(3) A solidified silicone composition having organosiloxane units containing a reactive organic group, as disclosed in Japanese Patent Publication No. 42286/1979;

(4) A solidified organopolysiloxane composition containing phenyl group, as disclosed in U.S. Pat. No. 4,020,761 (the corresponding Japanese Patent Publication No. 19755/1980);

(5) A hetero-phase polymer composition containing a copolymer obtained by copolymerization of an organic non-silicone component block and a siloxane polymer block, as disclosed in British Pat. No. 1,458,724 (the corresponding Japanese Patent Laid Open Publication No. 1803/1975);

(6) A metal ion-crosslinked silicone polymer obtained by reaction between metal ion and carboxyl groups containing silicone, as disclosed in Japanese Patent Laid Open Publication No. 76104/1981; and

(7) A photo-polymerized organopolysiloxane containing nitrogen and halogen atoms in its groups, as disclosed in Japanese Patent Laid Open Publication No. 116304/1977.

Moreover, in a sense somewhat different from the above compositions, a film wherein a silicone and a crosslinking agent have not been fully reacted through reactive groups, that is, an uncured or insufficiently cured film, exhibits a fairly good toner adhesiveness. Therefore, even polysilocanes which when cured completely exhibits little toner adhesiveness are included in the scope of the present invention in case they are coatings in an insufficiently cured state as just mentioned above (even if cured after bonding of toner the toner bonding strength is maintained). As an example, ention may be made of U.S. Pat. No. 3,951,063 (the corresponding Japanese Patent Publication No. 45523/1977). It is presumed that in the case of a coatings in an insufficiently cured state, there remain reactive groups which ought to be lost by curing and they act as an adhesive component.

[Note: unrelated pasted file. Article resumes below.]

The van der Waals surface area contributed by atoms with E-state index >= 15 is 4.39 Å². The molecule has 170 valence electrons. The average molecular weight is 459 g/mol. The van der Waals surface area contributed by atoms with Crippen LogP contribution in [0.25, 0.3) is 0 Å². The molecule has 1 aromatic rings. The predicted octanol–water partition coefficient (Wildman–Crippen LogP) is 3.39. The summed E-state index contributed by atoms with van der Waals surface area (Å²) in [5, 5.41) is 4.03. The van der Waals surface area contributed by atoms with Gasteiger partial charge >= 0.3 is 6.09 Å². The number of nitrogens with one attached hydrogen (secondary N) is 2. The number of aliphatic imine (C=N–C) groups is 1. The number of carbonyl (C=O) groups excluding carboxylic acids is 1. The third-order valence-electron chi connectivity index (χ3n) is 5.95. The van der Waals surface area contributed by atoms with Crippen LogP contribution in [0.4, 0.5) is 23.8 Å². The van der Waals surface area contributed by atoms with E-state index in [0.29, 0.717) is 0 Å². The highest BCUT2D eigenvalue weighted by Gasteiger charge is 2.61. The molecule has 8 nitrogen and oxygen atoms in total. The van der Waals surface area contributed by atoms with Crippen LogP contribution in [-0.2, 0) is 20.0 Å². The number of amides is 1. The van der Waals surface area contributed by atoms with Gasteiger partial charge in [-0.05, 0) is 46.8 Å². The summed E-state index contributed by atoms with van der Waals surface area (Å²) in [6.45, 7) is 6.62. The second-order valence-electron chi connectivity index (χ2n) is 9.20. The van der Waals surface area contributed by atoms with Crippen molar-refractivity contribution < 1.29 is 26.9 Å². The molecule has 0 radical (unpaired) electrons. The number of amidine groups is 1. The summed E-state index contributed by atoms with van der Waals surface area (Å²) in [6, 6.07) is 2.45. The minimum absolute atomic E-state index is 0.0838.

The above-mentioned compositions are selected with their adhesion to toner as a guideline. Compositions having only a small affinity for toner are not suitable to the present invention. For example, silicone resins which are extremely superior in ink repellency but extremely poor in toner adhesiveness, are not preferable in the present invention. In practical use, it is important for the coating layer used in the present invention to have sufficient durability and manufacturing reproducibility, and in this sense, the coating layer comprising the composition (1) among the foregoing compositions is preferable because it is superior in toner adhesiveness, durability and manufacturing reproducibility. The finer the image, the more important becomes the toner adhesiveness. Therefore, a high toner adhesiveness is desired in order to obtain an image of high resolution. In general, ink-repellent silicone resins repel ink and keep it off, and so their capability of bonding materials is very low.

In order to have such silicone resins exhibit a toner adhesiveness, it is preferable to use a layer, as the ink-repellent coating layer, to which a toner to be bonded adheres well.

As to the manufacturing reproducibility, it is preferable that at the time of production the coating layer be not so sensitive to the atmospheric moisture and oxygen or to the change in curing temperature, and be difficult to deteriorate in its toner adhesiveness and ink repellency with the lapse of time and difficult to be flawed on its surface.

The graphic arts film of the present invention is obtained by forming a toner image by electrophotography on the surface of a light-transmitting base sheet having a toner-adhesive and ink-repellent coating layer, then fixing the toner and thereafter applying ink to the film. The ink adheres selectively to only the image area without its adhesion to non-image area because of ink repellency of the latter, and the optical density of only the image area can thereby be enhanced.

The film of the present invention, as a litho film, is entirely different from conventional litho films in that it is provided with the toner-adhesive and ink-repellent coating layer.